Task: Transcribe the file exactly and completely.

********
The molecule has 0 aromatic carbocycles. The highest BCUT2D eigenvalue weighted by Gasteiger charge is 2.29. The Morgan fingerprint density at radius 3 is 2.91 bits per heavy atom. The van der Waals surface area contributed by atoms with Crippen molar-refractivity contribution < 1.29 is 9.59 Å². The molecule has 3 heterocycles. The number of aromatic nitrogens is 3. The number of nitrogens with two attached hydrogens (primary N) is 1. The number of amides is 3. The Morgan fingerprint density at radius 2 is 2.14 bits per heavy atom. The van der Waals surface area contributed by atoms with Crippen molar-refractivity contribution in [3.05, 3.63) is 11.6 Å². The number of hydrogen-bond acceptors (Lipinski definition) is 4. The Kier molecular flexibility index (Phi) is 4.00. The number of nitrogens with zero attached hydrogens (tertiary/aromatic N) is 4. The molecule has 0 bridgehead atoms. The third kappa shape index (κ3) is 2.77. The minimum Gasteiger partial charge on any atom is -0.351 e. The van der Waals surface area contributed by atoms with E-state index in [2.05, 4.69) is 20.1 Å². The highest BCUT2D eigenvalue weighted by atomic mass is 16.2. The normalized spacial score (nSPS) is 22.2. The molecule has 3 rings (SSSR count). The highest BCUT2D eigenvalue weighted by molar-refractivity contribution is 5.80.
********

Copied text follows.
The molecule has 0 aromatic carbocycles. The highest BCUT2D eigenvalue weighted by Gasteiger charge is 2.29. The Morgan fingerprint density at radius 3 is 2.91 bits per heavy atom. The van der Waals surface area contributed by atoms with Crippen molar-refractivity contribution < 1.29 is 9.59 Å². The molecule has 3 heterocycles. The number of aromatic nitrogens is 3. The number of nitrogens with two attached hydrogens (primary N) is 1. The number of amides is 3. The Morgan fingerprint density at radius 2 is 2.14 bits per heavy atom. The van der Waals surface area contributed by atoms with Crippen molar-refractivity contribution in [3.05, 3.63) is 11.6 Å². The number of hydrogen-bond acceptors (Lipinski definition) is 4. The Kier molecular flexibility index (Phi) is 4.00. The number of nitrogens with zero attached hydrogens (tertiary/aromatic N) is 4. The molecule has 0 bridgehead atoms. The third kappa shape index (κ3) is 2.77. The minimum Gasteiger partial charge on any atom is -0.351 e. The van der Waals surface area contributed by atoms with E-state index in [2.05, 4.69) is 20.1 Å². The highest BCUT2D eigenvalue weighted by atomic mass is 16.2. The normalized spacial score (nSPS) is 22.2. The molecule has 3 rings (SSSR count). The highest BCUT2D eigenvalue weighted by molar-refractivity contribution is 5.80.